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Judge orders hospital to keep brain-dead girl on ventilator

Family of Jahi McGrath (inset) refuse to accept brain-dead diagnosis.
Family of Jahi McGrath (inset) refuse to accept brain-dead diagnosis.AP

Alameda County judge Judge Evelio Grillo has ordered Children’s Hospital in Oakland, CA to keep 13-year old Jahi McMath on a respirator for at least another week to allow for further investigation into her death following complications during a tonsillectory there.

Doctors at the hospital pronounced the girl “brain dead” on December 12th, and have wanted to remove her from life support since then, despite her family’s insistence that she be kept hooked up to a respirator until they can have her moved to a different facility.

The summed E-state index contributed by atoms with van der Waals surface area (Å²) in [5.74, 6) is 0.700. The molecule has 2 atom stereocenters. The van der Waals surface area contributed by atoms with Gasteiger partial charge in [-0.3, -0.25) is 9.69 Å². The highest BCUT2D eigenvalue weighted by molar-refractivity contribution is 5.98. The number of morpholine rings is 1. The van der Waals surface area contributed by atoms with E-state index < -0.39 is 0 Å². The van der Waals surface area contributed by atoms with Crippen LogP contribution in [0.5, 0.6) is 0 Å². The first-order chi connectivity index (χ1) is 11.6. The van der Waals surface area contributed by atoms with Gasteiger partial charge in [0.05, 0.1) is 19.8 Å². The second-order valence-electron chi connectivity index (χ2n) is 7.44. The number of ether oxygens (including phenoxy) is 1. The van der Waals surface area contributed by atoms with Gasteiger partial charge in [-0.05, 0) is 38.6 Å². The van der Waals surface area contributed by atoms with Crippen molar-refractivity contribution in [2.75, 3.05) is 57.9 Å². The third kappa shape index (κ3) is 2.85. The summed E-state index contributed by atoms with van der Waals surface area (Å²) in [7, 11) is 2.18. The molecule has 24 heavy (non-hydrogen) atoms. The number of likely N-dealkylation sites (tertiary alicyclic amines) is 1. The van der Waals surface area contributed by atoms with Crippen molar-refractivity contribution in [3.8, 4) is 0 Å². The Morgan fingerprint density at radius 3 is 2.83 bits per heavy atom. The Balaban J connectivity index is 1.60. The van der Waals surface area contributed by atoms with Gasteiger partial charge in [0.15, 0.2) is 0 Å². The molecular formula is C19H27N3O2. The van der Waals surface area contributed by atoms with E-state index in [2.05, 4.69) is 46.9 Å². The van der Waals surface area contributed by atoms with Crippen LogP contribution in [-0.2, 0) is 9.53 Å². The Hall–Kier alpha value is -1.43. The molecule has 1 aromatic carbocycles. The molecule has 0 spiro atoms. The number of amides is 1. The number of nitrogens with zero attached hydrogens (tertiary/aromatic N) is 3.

"It's wrong for someone who made mistakes on your child to just call the coroner ... and not respect the family's feeling or rights," stated Jahi’s grandmother, Sandra Chatman, a registered nurse, outside the courtroom, reiterating the family’s belief that she is still alive.

At the same time, Dr. David Durand, chief of pediatrics at Children's Hospital commented that although he and the staff “have the deepest sympathy for the family, the ventilator cannot reverse the brain death that has occurred and it would be wrong to give false hope that Jahi will ever come back to life."

In the meantime, Judge Grillo’s order will enable an independent examination using an electroencephalogram, or EEG, and tests to see if blood is still flowing to Jahi's brain to be conducted next week by Paul Graham Fisher, the chief of child neurology at Stanford University School of Medicine. Jahi’s relatives have also requested permission to have a third evaluation done , evaluation by Paul Byrne, a pediatric professor at the University of Toledo. Despite objections from the hospital citing that “he is not a pediatric neurologist.”

Byrne is the co-editor of the 2001 book "Beyond Brain Death," which presents a variety of arguments against using brain-based criteria for declaring a person dead.